A Remote Arizona Church Offers Followers Peyote-Induced Psychedelic Trips

Categories: News

Peyote-Feature1-15.jpg
Andrew Pielage
A Mana Pottery plate featuring a dancing peyote button.
The DEA licenses a small number of peyote distributors who must be authorized annually to cultivate and sell the plant.

"These distributors are permitted to sell peyote to the [Native American Church] and its members for traditional religious rites," Sanchez says. "There are a handful of distributors in the Southwest region."

Instead of Native American Church principles, Kent and Zapf's church uses a tenet of the Mormon religion to justify peyote as a sacrament.

Section 89 of the Doctrine and Covenants of Joseph Smith, also known as the "Word of Wisdom," states in part: "Every herb in the season thereof, and every fruit in the season thereof; all these to be used with prudence and thanksgiving."

States Peyote Way's website: "Adherence to a dietary discipline, like the one suggested in the Word of Wisdom, goes hand in hand with the spiritual awakening produced by the Holy Sacrament Peyote."

Kent and Zapf think their 35-year relationship with Graham County Sheriff Preston J. Allred has helped smooth the way for the church.

When they were selling Mana Pottery to Goldwater's, the couple would take chipped pieces to the courthouse in Safford, their intent to give it away.

"The secretaries would give us $10, and the deputies would [give] a little less," Kent says with a laugh, adding, "They saw that whatever we were up to, it wasn't criminal or dangerous."

But being out of sight, out of mind is the biggest reason that the church has avoided hassle from the authorities over the years. From Phoenix, it's a four-hour drive east on U.S. 60, past Superior and Globe, and onward to U.S. 70. Twenty-five miles of washboard dirt road outside Safford lead to a remote area of desert wilderness. A large red mailbox -- painted with the word "Mana" -- alerts visitors that they've arrived.

"You don't need to worry . . . about your neighbors. They've all got plenty of property," Kent says. "They think we're kind of strange, but cowboys are kind of strange, too."


Kent's tour of the church takes about three hours. Outside, near one of the campsites, the large blond man is chopping wood for his spirit walk. He pauses just long enough to wave and smile.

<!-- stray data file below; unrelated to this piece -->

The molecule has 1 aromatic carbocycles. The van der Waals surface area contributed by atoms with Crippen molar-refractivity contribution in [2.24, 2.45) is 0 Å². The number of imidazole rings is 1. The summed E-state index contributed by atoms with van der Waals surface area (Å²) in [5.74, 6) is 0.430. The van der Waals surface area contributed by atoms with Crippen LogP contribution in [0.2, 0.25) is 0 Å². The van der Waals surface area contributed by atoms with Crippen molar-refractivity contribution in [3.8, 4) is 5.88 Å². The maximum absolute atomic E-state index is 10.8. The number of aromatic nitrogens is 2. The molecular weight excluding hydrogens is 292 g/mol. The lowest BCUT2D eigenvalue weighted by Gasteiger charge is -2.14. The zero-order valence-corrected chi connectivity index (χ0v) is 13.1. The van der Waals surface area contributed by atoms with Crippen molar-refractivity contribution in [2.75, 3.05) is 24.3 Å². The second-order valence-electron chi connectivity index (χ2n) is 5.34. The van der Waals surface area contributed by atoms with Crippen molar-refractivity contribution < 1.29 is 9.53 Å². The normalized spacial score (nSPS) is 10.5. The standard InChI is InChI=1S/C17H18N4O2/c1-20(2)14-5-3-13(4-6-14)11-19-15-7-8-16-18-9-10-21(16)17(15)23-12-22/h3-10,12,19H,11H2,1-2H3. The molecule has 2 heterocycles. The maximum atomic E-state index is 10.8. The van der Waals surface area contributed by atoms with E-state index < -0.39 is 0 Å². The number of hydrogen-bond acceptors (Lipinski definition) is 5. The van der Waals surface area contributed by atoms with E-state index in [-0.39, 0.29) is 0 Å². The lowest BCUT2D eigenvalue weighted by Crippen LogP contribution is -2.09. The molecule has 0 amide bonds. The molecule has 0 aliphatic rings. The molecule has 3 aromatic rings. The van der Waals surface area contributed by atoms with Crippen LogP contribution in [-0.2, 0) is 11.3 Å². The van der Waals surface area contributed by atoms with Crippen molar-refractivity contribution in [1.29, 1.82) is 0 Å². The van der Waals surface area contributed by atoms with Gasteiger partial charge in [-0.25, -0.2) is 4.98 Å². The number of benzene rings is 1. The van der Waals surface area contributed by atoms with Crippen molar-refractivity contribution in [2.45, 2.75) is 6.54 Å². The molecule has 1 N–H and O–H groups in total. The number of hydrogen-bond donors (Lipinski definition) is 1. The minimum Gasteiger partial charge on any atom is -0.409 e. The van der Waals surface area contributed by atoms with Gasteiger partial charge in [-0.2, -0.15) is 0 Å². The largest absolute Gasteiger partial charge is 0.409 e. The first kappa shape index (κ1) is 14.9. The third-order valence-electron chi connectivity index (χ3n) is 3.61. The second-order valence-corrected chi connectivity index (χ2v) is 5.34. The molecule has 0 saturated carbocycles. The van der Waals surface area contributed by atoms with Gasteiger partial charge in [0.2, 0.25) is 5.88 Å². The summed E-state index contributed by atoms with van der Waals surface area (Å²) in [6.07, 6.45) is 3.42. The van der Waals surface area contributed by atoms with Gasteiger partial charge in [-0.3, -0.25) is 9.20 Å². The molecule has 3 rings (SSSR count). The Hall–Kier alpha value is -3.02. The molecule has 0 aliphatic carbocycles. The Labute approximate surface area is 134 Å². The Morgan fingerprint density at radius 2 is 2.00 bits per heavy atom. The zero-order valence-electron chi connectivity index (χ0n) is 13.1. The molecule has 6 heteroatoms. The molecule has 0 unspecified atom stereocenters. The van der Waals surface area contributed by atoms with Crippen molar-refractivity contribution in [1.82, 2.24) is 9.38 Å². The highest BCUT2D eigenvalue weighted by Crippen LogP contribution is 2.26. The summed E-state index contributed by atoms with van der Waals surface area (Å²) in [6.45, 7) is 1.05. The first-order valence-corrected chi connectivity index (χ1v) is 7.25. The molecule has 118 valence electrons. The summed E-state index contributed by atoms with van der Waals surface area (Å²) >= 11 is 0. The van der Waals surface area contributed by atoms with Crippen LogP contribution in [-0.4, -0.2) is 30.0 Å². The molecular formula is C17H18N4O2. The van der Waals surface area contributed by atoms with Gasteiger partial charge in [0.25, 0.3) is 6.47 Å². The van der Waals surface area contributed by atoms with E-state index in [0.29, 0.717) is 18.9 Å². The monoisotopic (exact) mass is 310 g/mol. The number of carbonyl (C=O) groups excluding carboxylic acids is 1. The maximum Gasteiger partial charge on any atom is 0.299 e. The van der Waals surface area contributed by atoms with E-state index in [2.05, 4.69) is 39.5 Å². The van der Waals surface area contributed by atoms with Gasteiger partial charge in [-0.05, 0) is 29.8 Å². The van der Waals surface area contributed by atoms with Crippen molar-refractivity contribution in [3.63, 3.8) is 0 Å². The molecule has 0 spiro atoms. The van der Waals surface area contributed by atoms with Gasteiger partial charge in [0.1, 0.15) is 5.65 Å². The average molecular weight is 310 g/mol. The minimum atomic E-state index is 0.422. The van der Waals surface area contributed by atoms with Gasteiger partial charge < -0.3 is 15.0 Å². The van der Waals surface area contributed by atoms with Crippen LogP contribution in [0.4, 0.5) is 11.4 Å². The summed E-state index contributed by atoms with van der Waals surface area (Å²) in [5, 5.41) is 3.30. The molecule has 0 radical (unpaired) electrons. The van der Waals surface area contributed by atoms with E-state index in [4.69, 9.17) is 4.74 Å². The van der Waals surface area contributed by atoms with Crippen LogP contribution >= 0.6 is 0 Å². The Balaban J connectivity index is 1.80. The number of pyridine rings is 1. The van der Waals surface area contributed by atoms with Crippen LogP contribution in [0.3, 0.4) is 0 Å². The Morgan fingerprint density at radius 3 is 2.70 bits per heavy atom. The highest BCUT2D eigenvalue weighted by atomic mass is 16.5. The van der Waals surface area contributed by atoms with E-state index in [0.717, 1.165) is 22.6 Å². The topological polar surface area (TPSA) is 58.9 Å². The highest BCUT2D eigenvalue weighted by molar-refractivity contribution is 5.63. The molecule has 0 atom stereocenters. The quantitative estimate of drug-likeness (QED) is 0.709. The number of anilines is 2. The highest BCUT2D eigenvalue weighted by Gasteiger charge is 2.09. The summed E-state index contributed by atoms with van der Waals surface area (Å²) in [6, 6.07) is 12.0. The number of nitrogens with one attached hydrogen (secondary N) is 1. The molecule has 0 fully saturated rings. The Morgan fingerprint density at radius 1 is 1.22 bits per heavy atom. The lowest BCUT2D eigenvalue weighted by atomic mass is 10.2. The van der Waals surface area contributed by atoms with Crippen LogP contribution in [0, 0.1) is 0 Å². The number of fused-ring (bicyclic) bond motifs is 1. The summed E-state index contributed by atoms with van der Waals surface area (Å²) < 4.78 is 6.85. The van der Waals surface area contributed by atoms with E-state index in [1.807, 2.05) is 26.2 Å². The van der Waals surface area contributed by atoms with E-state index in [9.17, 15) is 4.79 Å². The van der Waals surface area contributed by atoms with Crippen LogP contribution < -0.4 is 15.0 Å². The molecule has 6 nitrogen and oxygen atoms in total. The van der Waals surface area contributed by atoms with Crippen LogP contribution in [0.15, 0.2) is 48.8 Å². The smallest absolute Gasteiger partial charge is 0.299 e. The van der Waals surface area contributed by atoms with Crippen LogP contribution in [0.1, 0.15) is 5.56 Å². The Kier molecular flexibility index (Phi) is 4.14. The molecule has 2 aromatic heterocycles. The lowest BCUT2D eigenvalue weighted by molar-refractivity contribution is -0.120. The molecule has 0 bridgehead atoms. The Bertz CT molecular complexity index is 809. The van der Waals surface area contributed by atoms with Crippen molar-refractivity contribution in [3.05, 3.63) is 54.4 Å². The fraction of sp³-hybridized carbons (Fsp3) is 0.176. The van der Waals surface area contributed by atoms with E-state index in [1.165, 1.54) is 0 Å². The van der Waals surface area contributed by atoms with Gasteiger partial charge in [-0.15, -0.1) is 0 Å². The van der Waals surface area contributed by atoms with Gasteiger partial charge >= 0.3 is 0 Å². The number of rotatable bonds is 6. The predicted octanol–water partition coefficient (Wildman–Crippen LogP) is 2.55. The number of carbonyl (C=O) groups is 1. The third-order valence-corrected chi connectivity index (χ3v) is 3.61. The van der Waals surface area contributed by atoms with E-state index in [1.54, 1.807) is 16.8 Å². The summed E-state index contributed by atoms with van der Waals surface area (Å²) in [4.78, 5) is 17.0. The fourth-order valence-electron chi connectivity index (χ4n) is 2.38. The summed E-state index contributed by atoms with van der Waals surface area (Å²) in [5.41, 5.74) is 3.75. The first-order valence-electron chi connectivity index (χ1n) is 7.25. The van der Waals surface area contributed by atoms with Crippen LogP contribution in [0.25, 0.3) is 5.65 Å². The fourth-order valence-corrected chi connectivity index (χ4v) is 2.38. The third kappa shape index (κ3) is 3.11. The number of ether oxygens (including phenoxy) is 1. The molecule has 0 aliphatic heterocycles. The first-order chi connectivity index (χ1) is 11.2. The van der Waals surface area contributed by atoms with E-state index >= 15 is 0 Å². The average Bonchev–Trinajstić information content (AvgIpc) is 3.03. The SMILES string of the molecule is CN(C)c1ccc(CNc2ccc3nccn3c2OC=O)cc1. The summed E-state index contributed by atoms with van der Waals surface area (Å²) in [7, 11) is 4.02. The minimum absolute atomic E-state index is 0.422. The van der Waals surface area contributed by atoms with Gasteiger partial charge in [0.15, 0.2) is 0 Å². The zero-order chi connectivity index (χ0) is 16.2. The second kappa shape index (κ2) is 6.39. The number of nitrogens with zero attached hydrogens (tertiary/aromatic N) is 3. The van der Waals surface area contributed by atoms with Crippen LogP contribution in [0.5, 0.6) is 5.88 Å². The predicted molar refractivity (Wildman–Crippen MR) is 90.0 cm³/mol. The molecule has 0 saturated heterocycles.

Asked what kind of future is in store for Peyote Way, Kent -- as with his lengthy explanation about Trujillo's life and the spiritual importance of peyote -- has a rehearsed answer.

His greatest hope is that someday, he and Zapf can grow peyote legally and educate others about how to grow it.

"When we plant peyote, I'm not thinking of personal ingestion, I'm thinking about my grandkids," Kent says. "I think that's pretty healthy to think in big chunks of time -- 20, 40, 60 years. If we thought that way about our planning for society, then we might not be having so many of the problems we're having now."

That night, on the way to a hotel in Safford, headlights illuminate "Peyote Way Church of God" on an Arizona "Adopt a Highway" sign.

E-mail eric.tsetsi@newtimes.com.

Correction: The story incorrectly stated Trujillo's son Juan was killed in an accident at the church. It was Trujillo's son Byram who was killed in the accident. Juan now goes by the name of Will and lives in Santa Fe.

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26 comments
hurricaneric
hurricaneric moderator

Here's a Letter to the Editor we received from Peyote Way Church:


1. Carlos Castenada’s work has long been regarded as fiction by scholars. For more accurate and scientific information about peyote’s alkaloids, please consult MAPS or EROWID, or Edward Anderson’s Peyote the Divine Cactus.

2. No one is getting rich off Peyote. The holy sacrament Peyote is not for sale at the Peyote Way Church. The gross income listed in the article does not reflect the taxes paid by Mana pottery, or the cost of upkeep for buildings, vehicles that wear out quickly on the rough roads, or minimal salaries for minimal staff. Our records are available upon request
 
3. The church is tolerated and even admired by many of its Mormon and non-Mormon neighbors. Mormons tend to know a thing or two about religious persecution and do not tend to practice it. The many other friends of the church, in and out of Graham County public office, will go unnamed, but we know who you are and appreciate your kindness, acceptance, and often support over the decades.